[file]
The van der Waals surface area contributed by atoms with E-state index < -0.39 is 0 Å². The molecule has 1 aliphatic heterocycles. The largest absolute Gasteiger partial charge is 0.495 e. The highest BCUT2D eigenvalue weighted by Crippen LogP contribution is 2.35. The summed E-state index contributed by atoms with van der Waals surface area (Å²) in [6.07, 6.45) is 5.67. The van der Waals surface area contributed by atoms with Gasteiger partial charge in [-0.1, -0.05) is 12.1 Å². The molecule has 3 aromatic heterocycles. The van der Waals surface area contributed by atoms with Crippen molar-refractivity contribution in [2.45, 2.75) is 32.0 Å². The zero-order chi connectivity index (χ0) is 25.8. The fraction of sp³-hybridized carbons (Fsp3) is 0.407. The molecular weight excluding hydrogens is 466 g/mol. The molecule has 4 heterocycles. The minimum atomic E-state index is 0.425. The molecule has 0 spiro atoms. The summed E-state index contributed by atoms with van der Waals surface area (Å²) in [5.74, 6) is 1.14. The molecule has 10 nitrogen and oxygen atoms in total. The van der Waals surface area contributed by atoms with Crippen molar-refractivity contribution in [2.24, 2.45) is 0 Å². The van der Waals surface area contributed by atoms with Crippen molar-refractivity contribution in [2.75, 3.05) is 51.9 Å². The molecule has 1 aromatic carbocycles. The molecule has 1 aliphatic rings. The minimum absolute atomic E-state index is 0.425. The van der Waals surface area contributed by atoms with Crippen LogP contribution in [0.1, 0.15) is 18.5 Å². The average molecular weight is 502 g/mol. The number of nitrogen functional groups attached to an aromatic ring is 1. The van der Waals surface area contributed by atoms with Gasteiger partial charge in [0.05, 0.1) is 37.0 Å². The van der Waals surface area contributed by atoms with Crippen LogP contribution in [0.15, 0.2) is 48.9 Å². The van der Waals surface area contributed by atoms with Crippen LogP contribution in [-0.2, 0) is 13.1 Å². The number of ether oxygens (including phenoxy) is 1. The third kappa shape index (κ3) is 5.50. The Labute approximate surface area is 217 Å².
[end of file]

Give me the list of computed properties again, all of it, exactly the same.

The van der Waals surface area contributed by atoms with E-state index < -0.39 is 0 Å². The molecule has 1 aliphatic heterocycles. The largest absolute Gasteiger partial charge is 0.495 e. The highest BCUT2D eigenvalue weighted by Crippen LogP contribution is 2.35. The summed E-state index contributed by atoms with van der Waals surface area (Å²) in [6.07, 6.45) is 5.67. The van der Waals surface area contributed by atoms with Gasteiger partial charge in [-0.1, -0.05) is 12.1 Å². The molecule has 3 aromatic heterocycles. The van der Waals surface area contributed by atoms with Crippen molar-refractivity contribution in [2.45, 2.75) is 32.0 Å². The zero-order chi connectivity index (χ0) is 25.8. The fraction of sp³-hybridized carbons (Fsp3) is 0.407. The molecular weight excluding hydrogens is 466 g/mol. The molecule has 4 heterocycles. The minimum atomic E-state index is 0.425. The molecule has 0 spiro atoms. The summed E-state index contributed by atoms with van der Waals surface area (Å²) in [5.74, 6) is 1.14. The molecule has 10 nitrogen and oxygen atoms in total. The van der Waals surface area contributed by atoms with Crippen molar-refractivity contribution in [2.24, 2.45) is 0 Å². The van der Waals surface area contributed by atoms with Crippen molar-refractivity contribution in [2.75, 3.05) is 51.9 Å². The molecule has 1 aromatic carbocycles. The molecule has 1 aliphatic rings. The minimum absolute atomic E-state index is 0.425. The van der Waals surface area contributed by atoms with Crippen LogP contribution in [0.1, 0.15) is 18.5 Å². The average molecular weight is 502 g/mol. The number of nitrogen functional groups attached to an aromatic ring is 1. The van der Waals surface area contributed by atoms with Gasteiger partial charge in [0.05, 0.1) is 37.0 Å². The van der Waals surface area contributed by atoms with Crippen LogP contribution in [0.15, 0.2) is 48.9 Å². The van der Waals surface area contributed by atoms with Crippen LogP contribution in [-0.2, 0) is 13.1 Å². The number of ether oxygens (including phenoxy) is 1. The third kappa shape index (κ3) is 5.50. The Labute approximate surface area is 217 Å².